Mel Giedroyc: Unforgivable | TV preview by Steve Bennett © UKTV
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Mel Giedroyc: Unforgivable

TV preview by Steve Bennett

In Unforgivable, Mel Giedroyc’s been saddled a format that she doesn’t even have much confidence in, the needlessly complex negative scoring, unnecessary gong, and convoluted rounds becoming a running joke even from episode one.  

But ignore all that hoo-ha and this is essentially a chat show stripped back to the good bits. Guests can forget plugging the latest project or telling us what a delight their co-stars were. Just tell the entertaining and embarrassing stories from your past. 

For that reason, Graham Norton is ideal invitee to get the ball rolling. With the usual dynamic reversed, he can open up about the time in childhood he went through a medical operation just to save face, or the time he was unprofessional when working at a restaurant. Expect pre-fame stories of service industry misdeeds to be a running theme over the eight episodes, as Giedroyc quickly tops his tale. They are supposed to be shameful anecdotes, but there’s definitely some pride in sharing their defiance in a shitty job.

Some of these yarns may have been told before in autobiographies or, in the case of Desiree Burch, in her stand-up shows, but there’s nothing wrong with some edited highlights. Burch also has the series’s first ‘shitting herself’ story, while the Last Leg’s Alex  Brooker doesn’t emerge with much glory after telling of how tried to ‘catch’ a girl in a Home Alone-inspired trap.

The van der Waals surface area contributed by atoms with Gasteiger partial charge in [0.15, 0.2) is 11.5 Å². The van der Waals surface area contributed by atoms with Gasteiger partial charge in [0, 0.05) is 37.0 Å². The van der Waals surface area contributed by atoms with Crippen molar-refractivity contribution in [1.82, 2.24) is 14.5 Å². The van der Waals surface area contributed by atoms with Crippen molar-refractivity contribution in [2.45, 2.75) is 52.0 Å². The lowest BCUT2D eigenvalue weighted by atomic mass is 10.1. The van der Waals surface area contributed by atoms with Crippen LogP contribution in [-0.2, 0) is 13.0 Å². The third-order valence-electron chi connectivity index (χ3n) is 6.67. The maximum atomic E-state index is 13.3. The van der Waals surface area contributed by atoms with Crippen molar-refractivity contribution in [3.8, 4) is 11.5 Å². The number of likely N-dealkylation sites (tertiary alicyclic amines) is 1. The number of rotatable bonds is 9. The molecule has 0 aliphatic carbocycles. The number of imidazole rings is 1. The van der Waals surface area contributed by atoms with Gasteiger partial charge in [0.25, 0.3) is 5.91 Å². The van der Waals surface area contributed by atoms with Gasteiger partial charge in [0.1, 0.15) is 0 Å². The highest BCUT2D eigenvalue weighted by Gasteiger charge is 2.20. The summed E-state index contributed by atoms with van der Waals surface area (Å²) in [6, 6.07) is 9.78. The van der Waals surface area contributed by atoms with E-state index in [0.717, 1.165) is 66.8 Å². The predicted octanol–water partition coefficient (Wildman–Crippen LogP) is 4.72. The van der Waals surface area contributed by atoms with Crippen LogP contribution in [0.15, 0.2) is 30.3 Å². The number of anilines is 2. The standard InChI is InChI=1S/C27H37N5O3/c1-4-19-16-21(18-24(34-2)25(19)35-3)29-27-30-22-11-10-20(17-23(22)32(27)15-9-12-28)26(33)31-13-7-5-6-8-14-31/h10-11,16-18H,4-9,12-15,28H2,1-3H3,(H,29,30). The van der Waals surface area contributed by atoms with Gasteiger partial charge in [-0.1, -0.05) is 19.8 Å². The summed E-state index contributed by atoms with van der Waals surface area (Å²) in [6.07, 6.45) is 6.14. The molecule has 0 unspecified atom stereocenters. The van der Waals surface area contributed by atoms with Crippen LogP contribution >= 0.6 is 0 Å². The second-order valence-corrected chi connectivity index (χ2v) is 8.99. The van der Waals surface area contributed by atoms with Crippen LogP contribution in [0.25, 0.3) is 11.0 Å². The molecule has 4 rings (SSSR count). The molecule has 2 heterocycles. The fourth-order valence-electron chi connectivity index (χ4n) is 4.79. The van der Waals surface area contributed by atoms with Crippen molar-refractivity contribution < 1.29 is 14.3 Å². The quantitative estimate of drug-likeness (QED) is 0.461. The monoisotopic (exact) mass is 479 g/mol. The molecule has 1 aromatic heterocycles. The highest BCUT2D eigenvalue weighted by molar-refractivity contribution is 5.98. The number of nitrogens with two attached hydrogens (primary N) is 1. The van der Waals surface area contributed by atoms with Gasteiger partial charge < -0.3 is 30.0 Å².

The show has the relaxed air of a good podcast. if you’re not too overwhelmed by them, thanks to Giedroyc’s easy-going manner - even as it conceals a slight edge of mischief. She walks am effective line between being non-judgmental enough to draw the stories out… but also to react with some degree of horror when required.

With panel shows apparently everywhere at the moment – largely due to being the one sort of programme that can be made relatively easily with social distancing – Unforgivable’s secret weapon to stand out is Giedroyc’s spotlight-stealing sidekick Lou Sanders.

Her breakthrough Edinburgh show a couple of years back revolved around the idea of owning her shameful past actions, and she brings that attitude to bear here. She’ll breezily share awful behaviour, her confidence a thin veil for the insecurities behind it that she winningly laughs off. She doles out her fair share of good jokes too – as well as a couple that probably ought to go straight into that category of ‘things she should be embarrassed by but isn’t’. After all, why should dad jokes just be for dads?

* Mel Giedroyc: Unforgivable starts at 10pm tonight on Dave. Here's an interview with Mel, and here is an interview with Lou.

Review date: 2 Feb 2021
Reviewed by: Steve Bennett

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